President Tim Sands share a vision. “We understand that the economic ecosystem is important to both of us,” Agee says. Being the region’s largest employer


carries responsibilities. “It makes us accountable to a wide region in Virginia,” Agee says. “It’s a responsibility we feel every day. It makes us understand that we do need to grow the region in order for us to continue to provide the kinds of clinical expertise and sophistication and primary care and access to care in an affordable way that we think people want and we want to be responsive to that.”


New role for hospitals? Things aren’t so upbeat in all of


Carilion’s coverage area. Its hospital in Tazewell County is losing money. It’s a small facility. With only 56 beds, it’s not even the largest hospital in Tazewell County. Tazewell’s unemployment rate in September was 5.5 percent. Neighbor- ing Buchanan and Dickenson counties were at 6.9 and 6.5 percent, respectively. Virginia’s unemployment was 3.7 percent that month. That part of Virginia’s economy is


www.VirginiaBusiness.com


changing as coal — which has lost tens of thousands of jobs to automation, energy market forces and environmental regulation — fades. Medicaid expansion helped rural hospitals in some depressed areas across the country, but Virginia didn’t expand Medicaid under Obam- acare. So, that’s a lifeline Southwest Virginia doesn’t have. “I think the next frontier has to be


Southwest Virginia and how to do things differently,” Agee says. “It’s clear we can’t keep doing the same things economically that worked in the past … It is tough in Southwest Virginia. I think there’s more attention being paid to that than in a long time. I think it will bear fruit in time.” In the meantime, Carilion is chang-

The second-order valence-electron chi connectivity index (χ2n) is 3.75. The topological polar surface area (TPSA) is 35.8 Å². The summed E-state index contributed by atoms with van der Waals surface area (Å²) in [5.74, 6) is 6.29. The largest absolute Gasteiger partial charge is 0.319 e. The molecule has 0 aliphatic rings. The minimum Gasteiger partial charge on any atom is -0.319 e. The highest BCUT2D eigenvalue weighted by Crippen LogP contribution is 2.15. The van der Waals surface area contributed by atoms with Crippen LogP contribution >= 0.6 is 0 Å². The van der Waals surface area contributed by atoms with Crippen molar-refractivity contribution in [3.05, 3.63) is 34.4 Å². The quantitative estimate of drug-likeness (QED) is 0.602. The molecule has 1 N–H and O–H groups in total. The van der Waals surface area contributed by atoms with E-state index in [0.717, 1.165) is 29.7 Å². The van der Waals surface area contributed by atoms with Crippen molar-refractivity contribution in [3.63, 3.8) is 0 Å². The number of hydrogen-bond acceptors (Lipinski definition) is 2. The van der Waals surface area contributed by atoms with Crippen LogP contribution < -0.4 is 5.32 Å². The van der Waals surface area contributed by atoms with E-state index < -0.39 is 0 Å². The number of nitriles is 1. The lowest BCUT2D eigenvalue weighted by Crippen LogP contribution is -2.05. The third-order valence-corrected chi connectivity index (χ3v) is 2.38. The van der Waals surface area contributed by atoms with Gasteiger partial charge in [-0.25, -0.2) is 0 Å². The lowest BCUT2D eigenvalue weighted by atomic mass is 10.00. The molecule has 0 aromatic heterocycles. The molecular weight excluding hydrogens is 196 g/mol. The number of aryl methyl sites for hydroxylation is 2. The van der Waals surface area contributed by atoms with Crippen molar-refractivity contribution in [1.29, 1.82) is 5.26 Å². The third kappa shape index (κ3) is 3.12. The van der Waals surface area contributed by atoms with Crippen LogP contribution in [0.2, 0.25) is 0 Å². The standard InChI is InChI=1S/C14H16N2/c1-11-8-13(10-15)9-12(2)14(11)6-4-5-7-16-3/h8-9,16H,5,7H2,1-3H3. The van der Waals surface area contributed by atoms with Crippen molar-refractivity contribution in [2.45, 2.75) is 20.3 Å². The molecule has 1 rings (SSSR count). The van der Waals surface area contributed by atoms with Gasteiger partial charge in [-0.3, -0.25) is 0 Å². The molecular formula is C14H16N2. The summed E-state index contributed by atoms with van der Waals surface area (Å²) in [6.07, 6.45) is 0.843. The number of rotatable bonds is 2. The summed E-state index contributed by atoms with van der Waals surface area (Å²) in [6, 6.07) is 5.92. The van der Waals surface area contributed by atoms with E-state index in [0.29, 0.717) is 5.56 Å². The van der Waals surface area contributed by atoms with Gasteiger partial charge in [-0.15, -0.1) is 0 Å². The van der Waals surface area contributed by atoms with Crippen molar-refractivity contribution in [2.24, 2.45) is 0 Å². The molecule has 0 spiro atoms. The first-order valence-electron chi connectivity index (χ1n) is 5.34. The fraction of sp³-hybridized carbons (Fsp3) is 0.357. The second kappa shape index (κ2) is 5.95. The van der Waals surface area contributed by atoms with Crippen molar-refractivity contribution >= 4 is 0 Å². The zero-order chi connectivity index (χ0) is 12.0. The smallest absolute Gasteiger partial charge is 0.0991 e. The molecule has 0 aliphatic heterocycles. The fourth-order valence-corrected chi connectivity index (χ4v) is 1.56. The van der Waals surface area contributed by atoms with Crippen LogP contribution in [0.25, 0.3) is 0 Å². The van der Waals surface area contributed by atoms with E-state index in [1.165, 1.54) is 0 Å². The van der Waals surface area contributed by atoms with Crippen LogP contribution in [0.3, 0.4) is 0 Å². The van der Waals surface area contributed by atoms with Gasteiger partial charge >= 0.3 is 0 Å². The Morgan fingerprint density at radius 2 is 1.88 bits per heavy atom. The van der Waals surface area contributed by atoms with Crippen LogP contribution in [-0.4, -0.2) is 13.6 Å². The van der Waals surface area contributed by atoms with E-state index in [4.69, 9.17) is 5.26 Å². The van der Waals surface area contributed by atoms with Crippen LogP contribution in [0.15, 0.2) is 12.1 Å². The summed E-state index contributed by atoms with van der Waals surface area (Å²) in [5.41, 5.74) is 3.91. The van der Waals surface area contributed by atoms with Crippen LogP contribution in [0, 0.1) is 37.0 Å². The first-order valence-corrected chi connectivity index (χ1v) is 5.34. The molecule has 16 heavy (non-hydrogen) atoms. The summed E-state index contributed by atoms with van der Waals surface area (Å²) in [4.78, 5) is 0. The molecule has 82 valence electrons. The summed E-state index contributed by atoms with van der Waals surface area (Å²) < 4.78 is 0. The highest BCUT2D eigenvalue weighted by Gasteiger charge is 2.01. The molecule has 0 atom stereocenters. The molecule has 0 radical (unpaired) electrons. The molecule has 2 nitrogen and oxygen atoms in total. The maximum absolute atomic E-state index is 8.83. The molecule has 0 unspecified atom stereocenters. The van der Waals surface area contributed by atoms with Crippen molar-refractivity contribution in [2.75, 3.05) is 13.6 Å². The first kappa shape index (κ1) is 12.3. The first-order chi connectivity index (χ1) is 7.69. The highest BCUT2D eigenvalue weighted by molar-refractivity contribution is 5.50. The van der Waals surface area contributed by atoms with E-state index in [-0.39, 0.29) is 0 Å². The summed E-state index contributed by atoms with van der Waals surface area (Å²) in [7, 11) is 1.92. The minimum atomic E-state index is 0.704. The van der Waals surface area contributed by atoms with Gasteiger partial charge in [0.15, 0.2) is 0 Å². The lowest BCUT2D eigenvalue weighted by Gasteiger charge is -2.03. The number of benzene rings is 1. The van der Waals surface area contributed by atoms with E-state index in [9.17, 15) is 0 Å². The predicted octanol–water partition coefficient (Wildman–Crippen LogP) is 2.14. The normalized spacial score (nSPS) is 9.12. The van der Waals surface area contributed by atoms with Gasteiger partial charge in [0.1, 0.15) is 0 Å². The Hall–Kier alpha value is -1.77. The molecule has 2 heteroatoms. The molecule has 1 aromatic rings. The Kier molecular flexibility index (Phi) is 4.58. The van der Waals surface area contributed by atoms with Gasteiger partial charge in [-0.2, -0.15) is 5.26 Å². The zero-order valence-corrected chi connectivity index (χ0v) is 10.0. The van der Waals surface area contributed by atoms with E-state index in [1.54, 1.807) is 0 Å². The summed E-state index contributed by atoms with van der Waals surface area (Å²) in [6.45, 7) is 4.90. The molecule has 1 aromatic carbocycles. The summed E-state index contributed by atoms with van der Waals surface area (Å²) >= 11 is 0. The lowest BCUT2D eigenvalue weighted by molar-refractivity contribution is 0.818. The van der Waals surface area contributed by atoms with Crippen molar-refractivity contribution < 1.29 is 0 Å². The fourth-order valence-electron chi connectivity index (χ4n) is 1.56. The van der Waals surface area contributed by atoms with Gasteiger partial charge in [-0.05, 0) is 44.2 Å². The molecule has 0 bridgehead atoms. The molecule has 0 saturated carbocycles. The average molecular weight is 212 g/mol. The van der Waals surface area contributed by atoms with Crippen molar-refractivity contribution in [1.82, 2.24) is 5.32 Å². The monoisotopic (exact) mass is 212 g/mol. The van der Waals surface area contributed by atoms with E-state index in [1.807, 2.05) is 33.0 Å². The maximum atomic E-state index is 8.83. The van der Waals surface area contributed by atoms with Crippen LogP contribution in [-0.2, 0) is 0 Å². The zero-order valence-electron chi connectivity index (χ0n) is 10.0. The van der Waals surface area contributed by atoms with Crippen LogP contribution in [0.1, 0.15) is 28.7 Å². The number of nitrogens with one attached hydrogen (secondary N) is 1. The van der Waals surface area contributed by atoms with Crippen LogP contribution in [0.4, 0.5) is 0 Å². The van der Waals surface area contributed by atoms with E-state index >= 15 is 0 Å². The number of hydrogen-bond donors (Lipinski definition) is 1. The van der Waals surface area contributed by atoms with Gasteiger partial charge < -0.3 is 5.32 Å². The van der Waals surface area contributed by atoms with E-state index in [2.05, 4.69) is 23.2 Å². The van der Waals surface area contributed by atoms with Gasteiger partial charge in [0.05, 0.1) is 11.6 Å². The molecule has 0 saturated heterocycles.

ing its focus in Tazewell to more primary care. It’s also contracted with the U.S. Department of Veterans Affairs to serve veterans in the area. Rural hospitals are likely to change a great deal, Agee says. “I think our utility and dependence


of hospitals, especially small hospitals, will decline,” she says. “I don’t think that’s a bad thing. I think we can provide really good care in new ways. The whole idea of technology is exploding … I think that’s going to change the way we do things. I think settings like urgent care, where you don’t need a whole hospital, are going to be the wave of the future. “I think we’ve got to find more


sophisticated, perhaps technological, ways to deliver care that’s less dependent on hospitals. That said, hospitals are important to the economy. Hospital care is still really important.” And things may not be as dire as


some portray them. “Even with all the conversation,” Agee says, “only two hospi- tals have closed in Southwest Virginia.”


Grandmother’s example As a woman rising over a four-


decade career through an organization and industry dominated by men, it’s almost a given that Agee faced challenges because she doesn’t a have Y chromo- some. Mentioning the old line about Ginger Rogers doing everything as well as Fred Astaire, only backwards in high heels, Agee says, “Certainly in my busi- ness there’s been some gender bias.” One source of Agee’s resilience was


VIRGINIA BUSINESS 23